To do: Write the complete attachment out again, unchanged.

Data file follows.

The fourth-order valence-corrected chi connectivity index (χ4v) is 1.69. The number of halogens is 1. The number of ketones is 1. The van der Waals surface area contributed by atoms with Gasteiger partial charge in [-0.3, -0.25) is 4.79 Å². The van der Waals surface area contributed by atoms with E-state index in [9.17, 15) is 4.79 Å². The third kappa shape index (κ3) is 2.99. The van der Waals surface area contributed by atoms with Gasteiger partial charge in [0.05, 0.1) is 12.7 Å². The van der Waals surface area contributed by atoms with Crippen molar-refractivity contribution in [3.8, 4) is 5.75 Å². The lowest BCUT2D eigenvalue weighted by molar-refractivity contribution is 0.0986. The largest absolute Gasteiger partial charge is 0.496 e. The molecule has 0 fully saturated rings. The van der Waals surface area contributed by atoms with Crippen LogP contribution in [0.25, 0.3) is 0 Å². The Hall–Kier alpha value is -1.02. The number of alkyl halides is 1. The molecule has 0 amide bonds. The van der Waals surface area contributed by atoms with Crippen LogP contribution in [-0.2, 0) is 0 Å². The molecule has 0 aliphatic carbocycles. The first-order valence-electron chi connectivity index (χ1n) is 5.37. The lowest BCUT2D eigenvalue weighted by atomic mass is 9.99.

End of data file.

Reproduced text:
The fourth-order valence-corrected chi connectivity index (χ4v) is 1.69. The number of halogens is 1. The number of ketones is 1. The van der Waals surface area contributed by atoms with Gasteiger partial charge in [-0.3, -0.25) is 4.79 Å². The van der Waals surface area contributed by atoms with E-state index in [9.17, 15) is 4.79 Å². The third kappa shape index (κ3) is 2.99. The van der Waals surface area contributed by atoms with Gasteiger partial charge in [0.05, 0.1) is 12.7 Å². The van der Waals surface area contributed by atoms with Crippen molar-refractivity contribution in [3.8, 4) is 5.75 Å². The lowest BCUT2D eigenvalue weighted by molar-refractivity contribution is 0.0986. The largest absolute Gasteiger partial charge is 0.496 e. The molecule has 0 fully saturated rings. The van der Waals surface area contributed by atoms with Crippen LogP contribution in [0.25, 0.3) is 0 Å². The Hall–Kier alpha value is -1.02. The number of alkyl halides is 1. The molecule has 0 amide bonds. The van der Waals surface area contributed by atoms with Crippen LogP contribution in [-0.2, 0) is 0 Å². The molecule has 0 aliphatic carbocycles. The first-order valence-electron chi connectivity index (χ1n) is 5.37. The lowest BCUT2D eigenvalue weighted by atomic mass is 9.99.